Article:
The prisoner's dilemma is a standard example of a game analyzed in game theory that shows why two completely "rational" individuals might not cooperate, even if it appears that it is in their best interests to do so. It was originally framed by Merrill Flood and Melvin Dresher working at RAND in 1950. Albert W. Tucker formalized the game with prison sentence rewards and named it, "prisoner's dilemma."
|This mathematics-related article is a stub. You can help Wikiquote by expanding it.
- The two-person iterated Prisoner’s Dilemma is the E. coli of the social sciences, allowing a very large variety of studies to be undertaken in a common framework.
- Robert Axelrod, The Complexity of Cooperation (1997), Preface
- I will argue that group selection is important, contrary to the prevailing dogma among biologists. If group selection is important, Prisoner's Dilemma is not a good model for evolution. It is still an amusing toy for mathematicians and game-theorists to play with.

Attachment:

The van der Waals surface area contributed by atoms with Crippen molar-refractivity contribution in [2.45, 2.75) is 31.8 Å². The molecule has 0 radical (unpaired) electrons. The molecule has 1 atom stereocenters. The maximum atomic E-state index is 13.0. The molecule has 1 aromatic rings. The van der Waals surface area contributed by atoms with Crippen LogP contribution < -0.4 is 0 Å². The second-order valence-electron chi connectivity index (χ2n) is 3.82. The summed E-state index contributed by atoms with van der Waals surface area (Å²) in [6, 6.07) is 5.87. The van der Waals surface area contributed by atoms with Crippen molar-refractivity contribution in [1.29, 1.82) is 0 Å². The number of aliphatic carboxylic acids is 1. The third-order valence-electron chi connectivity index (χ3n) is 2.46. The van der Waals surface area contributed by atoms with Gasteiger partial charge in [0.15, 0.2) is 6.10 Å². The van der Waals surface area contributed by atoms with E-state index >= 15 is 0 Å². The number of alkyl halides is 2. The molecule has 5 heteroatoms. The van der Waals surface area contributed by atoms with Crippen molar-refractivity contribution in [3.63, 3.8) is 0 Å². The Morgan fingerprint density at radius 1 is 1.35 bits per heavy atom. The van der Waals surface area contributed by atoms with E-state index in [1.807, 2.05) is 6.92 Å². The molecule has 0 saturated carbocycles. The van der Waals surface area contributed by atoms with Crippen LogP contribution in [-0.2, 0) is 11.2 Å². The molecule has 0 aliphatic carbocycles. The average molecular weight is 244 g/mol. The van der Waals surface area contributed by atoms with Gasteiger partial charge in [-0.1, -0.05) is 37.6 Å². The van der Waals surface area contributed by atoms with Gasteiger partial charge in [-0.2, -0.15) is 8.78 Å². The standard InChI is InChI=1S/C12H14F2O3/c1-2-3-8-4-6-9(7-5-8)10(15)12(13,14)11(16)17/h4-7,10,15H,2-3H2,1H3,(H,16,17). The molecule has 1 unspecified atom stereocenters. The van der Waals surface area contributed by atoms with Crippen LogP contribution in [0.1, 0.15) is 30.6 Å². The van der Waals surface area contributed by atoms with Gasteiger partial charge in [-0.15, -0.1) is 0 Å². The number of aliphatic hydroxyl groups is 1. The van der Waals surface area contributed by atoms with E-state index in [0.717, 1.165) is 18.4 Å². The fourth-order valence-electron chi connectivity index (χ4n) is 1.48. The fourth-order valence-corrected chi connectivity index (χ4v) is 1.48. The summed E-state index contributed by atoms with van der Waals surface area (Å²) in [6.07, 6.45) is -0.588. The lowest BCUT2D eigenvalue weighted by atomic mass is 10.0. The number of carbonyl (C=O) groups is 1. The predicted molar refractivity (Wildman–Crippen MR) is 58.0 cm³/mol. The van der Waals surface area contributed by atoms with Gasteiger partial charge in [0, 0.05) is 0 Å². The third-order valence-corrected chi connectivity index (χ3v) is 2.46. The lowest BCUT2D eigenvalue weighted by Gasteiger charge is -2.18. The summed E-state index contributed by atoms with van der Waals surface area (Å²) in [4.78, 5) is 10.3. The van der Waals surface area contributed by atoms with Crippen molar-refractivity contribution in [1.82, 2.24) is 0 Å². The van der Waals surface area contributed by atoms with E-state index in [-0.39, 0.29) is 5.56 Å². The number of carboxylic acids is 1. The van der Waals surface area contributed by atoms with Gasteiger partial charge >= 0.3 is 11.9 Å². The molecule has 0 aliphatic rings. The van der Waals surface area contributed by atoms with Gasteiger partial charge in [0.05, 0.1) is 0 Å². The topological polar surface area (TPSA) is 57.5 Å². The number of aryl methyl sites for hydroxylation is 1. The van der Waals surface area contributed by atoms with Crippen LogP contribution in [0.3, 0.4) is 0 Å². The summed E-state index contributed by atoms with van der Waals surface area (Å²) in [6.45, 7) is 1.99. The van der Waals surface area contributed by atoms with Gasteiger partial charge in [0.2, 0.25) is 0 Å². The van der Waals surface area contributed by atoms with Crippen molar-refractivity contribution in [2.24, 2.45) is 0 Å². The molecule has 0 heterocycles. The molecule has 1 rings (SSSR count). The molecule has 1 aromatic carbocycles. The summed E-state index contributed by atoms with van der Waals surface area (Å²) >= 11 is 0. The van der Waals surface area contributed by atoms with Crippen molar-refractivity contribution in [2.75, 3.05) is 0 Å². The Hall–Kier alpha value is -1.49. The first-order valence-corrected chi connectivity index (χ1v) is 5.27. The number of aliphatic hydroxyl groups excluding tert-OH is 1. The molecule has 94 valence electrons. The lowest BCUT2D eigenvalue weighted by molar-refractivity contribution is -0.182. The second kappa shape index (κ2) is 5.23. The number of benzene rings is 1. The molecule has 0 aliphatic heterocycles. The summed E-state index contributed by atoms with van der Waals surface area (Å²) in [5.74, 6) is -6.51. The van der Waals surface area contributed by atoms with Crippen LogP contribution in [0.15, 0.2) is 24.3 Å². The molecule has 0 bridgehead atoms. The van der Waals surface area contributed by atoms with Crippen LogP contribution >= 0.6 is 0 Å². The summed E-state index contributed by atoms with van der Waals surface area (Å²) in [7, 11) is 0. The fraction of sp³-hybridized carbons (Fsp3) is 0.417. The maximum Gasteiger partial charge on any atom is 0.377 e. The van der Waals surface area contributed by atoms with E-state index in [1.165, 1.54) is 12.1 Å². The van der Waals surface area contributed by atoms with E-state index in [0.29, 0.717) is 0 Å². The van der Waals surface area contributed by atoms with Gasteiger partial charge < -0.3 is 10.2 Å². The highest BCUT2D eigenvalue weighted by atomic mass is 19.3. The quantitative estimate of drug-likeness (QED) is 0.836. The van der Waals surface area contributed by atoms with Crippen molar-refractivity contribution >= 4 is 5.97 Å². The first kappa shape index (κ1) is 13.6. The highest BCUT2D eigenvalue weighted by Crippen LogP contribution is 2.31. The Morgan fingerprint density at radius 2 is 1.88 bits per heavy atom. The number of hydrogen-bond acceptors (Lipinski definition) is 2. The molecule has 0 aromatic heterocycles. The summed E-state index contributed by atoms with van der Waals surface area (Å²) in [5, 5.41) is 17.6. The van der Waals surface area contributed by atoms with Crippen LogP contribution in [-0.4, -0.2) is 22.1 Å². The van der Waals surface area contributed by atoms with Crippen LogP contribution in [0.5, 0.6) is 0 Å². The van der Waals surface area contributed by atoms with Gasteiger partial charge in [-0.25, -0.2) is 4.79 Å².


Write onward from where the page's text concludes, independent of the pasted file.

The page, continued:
- Freeman Dyson, "The Prisoner's Dilemma: Is it a model for the evolution of cooperation in the real world, or is it only a mathematical toy?" (2012).
- I do not believe the fashionable dogma. Here is my argument to show that group selection is important. Imagine Alice and Bob to be two dodoes on the island of Mauritius before the arrival of human predators. Alice has superior individual fitness and has produced many grandchildren. Bob is individually unfit and unfertile. Then the predators arrive with their guns and massacre the progeny indiscriminately. The fitness of Alice and Bob is reduced to zero because their species made a bad choice long ago, putting on weight and forgetting how to fly. I do not take the Prisoner’s Dilemma seriously as a model of evolution of cooperation, because I consider it likely that groups lacking cooperation are like dodoes, losing the battle for survival collectively rather than individually.